Aligning AI Regulation to Sociotechnical Change
In: Justin Bullock, Baobao Zhang, Yu-Che Chen, Johannes Himmelreich, Matthew Young, Antonin Korinek & Valerie Hudson (eds.). Oxford Handbook on AI Governance (Oxford University Press, 2022 forthcoming).
23 Pages Posted: 6 Jul 2021 Last revised: 20 Jul 2021
Date Written: June 16, 2021
How do we regulate a changing technology, with changing uses, in a changing world? This chapter argues that while existing (inter)national AI governance approaches are important, they are often siloed. Technology-centric approaches focus on individual AI applications; law-centric approaches emphasize AI’s effects on pre-existing legal fields or doctrines. This chapter argues that to foster a more systematic, functional and effective AI regulatory ecosystem, policy actors should instead complement these approaches with a regulatory perspective that emphasizes how, when, and why AI applications enable patterns of ‘sociotechnical change’. Drawing on theories from the emerging field of ‘TechLaw’, it explores how this perspective can provide informed, more nuanced, and actionable perspectives on AI regulation.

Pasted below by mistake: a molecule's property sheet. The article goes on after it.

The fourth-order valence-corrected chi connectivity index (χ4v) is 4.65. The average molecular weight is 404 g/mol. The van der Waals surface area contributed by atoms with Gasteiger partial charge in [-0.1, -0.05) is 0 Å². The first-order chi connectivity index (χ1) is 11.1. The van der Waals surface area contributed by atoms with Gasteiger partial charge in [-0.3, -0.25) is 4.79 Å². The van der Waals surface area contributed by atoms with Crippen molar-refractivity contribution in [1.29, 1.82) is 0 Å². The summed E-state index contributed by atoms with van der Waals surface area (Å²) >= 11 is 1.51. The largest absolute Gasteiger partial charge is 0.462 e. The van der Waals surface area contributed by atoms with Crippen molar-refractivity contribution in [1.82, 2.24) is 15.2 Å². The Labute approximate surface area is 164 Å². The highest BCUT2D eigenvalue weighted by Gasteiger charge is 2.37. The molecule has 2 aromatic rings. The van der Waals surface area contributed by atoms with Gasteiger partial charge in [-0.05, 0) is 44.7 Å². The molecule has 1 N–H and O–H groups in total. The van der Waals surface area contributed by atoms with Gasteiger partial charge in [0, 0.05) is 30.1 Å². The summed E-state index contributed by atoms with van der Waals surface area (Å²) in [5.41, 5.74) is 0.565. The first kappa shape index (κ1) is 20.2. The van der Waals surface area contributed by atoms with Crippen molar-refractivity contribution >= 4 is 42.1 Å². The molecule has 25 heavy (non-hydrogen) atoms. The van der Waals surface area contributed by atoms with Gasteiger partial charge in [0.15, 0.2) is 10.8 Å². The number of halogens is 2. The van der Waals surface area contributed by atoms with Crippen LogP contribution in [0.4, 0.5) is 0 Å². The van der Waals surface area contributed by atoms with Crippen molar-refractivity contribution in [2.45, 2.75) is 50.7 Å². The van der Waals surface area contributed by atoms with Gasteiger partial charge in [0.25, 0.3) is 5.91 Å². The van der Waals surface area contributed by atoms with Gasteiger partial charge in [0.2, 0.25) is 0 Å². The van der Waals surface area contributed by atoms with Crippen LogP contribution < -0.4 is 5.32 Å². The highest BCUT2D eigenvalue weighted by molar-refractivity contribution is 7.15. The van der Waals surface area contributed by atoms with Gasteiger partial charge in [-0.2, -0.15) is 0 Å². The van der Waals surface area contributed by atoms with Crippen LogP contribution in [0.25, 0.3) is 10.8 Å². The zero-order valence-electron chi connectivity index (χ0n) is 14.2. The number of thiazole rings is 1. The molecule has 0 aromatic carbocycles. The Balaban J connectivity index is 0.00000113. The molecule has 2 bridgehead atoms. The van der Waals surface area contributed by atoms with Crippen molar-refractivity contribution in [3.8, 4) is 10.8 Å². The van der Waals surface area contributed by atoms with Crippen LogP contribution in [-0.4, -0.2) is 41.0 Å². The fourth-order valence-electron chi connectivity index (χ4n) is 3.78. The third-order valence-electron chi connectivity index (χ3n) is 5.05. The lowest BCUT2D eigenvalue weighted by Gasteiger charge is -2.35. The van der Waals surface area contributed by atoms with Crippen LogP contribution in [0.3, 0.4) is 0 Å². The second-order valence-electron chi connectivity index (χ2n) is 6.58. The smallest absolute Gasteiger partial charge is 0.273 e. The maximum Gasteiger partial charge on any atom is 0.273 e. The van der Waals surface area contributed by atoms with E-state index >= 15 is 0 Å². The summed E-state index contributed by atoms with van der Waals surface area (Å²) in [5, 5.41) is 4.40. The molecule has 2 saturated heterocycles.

A focus on sociotechnical change can help analyze when and why AI applications actually do create a meaningful rationale for new regulation — and how they are consequently best approached as targets for regulatory intervention, considering not just the technology, but also six distinct ‘problem logics’ that appear around AI issues across domains. The chapter concludes by briefly reviewing concrete institutional and regulatory actions that can draw on this approach in order to improve the regulatory triage, tailoring, timing & responsiveness, and design of AI policy.
Keywords: Artificial Intelligence, AI, Regulation, Sociotechnical Change, Techlaw, Regulatory Rationale, Regulatory Target, Problem Logics
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